Re: Probes on Port 135 and 445 continue
From: Leythos (void_at_nowhere.org)
Date: Wed, 13 Oct 2004 23:05:33 GMT
In article <email@example.com>,
> In article <MPG.firstname.lastname@example.org>,
> Leythos wrote:
> >In article <email@example.com>,
> >firstname.lastname@example.org says...
> >As I said before, and many times with this idea, if you need a public IP
> >all you have to do is request it, the default will be NAT.
> You really think that would last more than a day or two? The lusers
> whining "the internet is broken", and tech support trying to explain
> this crap, then offering to provide a public IP. Or do you propose to
> make that a premium feature at a minor extra cost? Yeah, let's see how
> long that one lasts.
I base my assumption on the fact that I've not seem one person, with
kids even, have a problem with a NAT box connected to their cable/dsl
modem to a point that they've even asked about it. Sure, people will
have problems, but I would guess, based on personal experience, that 90%
of all users at the ISP will not experience any problem with anything
> >I found several state agencies that were running all of their computers
> >on public IP's, in fact, they had a firewall, but it was setup to pass
> >ALL traffic in/out without restrictions - funny way of doing it.
> I think it is fairly well known that a lot of people shouldn't be allowed
> near computers. But how did _you_ convince the state agency that their
> current setup was insane - and then get the bean counters to agree to
> pay for it?
A simple external and internal scan provided documented holes, and
Homeland Defense money provided the ability to fund the change. For most
people the ROI is based on having lived through a outbreak and having
the actual, real, costs documented and then basing the change to prevent
it from happening again. It's not hard to justify costs most of the
time, actually getting the funding is another issue all together.
> You might also want to look at the third article in the Risks-Forum Digest
> for Tuesday 12 October 2004 (Volume 23, Issue 56) which you can find as
> the Usenet newsgroup 'comp.risks'. Colorado DMV disabled for a week with
> a computer virus. If the story (via Denver Post) is correct, "every
> computer in the system" got reinstalled. Whoopie!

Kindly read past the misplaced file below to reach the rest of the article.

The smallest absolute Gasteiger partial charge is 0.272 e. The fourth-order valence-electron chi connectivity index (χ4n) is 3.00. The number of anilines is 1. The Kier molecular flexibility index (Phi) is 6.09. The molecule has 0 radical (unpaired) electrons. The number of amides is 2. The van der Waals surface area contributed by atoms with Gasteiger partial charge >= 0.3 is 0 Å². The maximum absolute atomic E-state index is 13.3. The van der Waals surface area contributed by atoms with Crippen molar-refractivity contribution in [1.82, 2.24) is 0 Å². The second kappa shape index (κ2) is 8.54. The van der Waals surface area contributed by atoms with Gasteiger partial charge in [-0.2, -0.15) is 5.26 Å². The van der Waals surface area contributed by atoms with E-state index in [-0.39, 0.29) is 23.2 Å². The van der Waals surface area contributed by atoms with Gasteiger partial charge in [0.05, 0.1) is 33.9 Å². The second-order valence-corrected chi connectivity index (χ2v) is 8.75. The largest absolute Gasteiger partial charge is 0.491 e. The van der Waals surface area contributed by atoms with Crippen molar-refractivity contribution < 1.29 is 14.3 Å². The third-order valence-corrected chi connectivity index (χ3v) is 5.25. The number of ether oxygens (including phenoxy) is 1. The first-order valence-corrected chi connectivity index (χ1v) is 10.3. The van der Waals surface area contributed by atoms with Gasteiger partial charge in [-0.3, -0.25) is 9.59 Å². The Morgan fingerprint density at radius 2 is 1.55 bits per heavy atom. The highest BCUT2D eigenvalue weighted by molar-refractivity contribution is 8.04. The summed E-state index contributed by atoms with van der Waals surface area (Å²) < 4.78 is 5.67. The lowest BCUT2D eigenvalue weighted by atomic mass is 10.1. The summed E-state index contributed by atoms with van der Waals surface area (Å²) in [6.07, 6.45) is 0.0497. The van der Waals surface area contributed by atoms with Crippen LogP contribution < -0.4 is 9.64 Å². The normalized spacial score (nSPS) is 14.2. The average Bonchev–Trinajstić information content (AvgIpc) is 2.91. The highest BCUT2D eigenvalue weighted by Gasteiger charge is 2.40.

Yep, I've seen entire corporate installations take down due to lax
security measures, seen entire plants stop because of a person bringing
in a infection from a FTP server on their home computer.....
> >We converted them to 32 Public IP natted through the firewall, and then
> >4 class C segments using private addresses. Took about a week due to
> >some desktop machines having Fixed IP's.
> Boy, you wouldn't like our setup - we have ALL of our systems on fixed
> IPs, and monitor the IP/MAC relationship for security purposes. The
> monitor is just a perl script talking to the servers and routers grabbing
> their ARP cache every N minutes. We also use a passive O/S fingerprinting
It's good that you have a setup, but there really is no need for public
IP's on every device in a network, only the outward facing systems need
them. As for fixed IP's, that's nice, and has it's own set of issues and
> But you failed to answer this one:
> >> How do you propose that they fund the effort
> >> to change all of the un-needed public IPs to RFC1918.
I don't, and don't have to worry about it. Since NAT won't be going away
I don't see a problem.
> It's not as if this effort is cost-free - if it were, you wouldn't be doing
> it. I'm sure there is considerable gnashing of teeth in Colorado right now,
> but how soon do you see that being translated into them instituting proper
> security procedures other than something cosmetic that the PHBs will
> consider adequate. Now, someone should take the "Chainsaw of Enlightenment"
> to the staff - but the chances of that happening are...
> >As a matter of fact, I have done this, and it's not easy. We do it over
> >a weekend and after staging things during the month before it.
> Great - Ohio State University seems to have (at least) three public /16s.
> Ohio U seems to only have one, as does Ohio Northern and Cleveland State.
> How long to convert those six? And that magic question - how do you
> convince the board of regents (or whatever) to spend those bucks.
While OSU has at least three /16's (I'll take your word), I don't see
that it makes any real difference - EDU's were what started all of this
for the most part. They can have a /8 for all I care. Just because they
have a bunch of public IP's doesn't mean that their internal devices are
all using public IP's.
I did a review of a large hospital in LA, more than 800 nodes in the
main building, VLANS, VPN's, etc.... Multiple locations in the city, and
many connections to off-campus sites. Their infrastructure was based on
a private address scheme where only outward facing systems that provided
external services got exposed through the firewalls - there was not a
single public IP being use on any internal system.
I'll stick with blocking the ports until we get secure systems by
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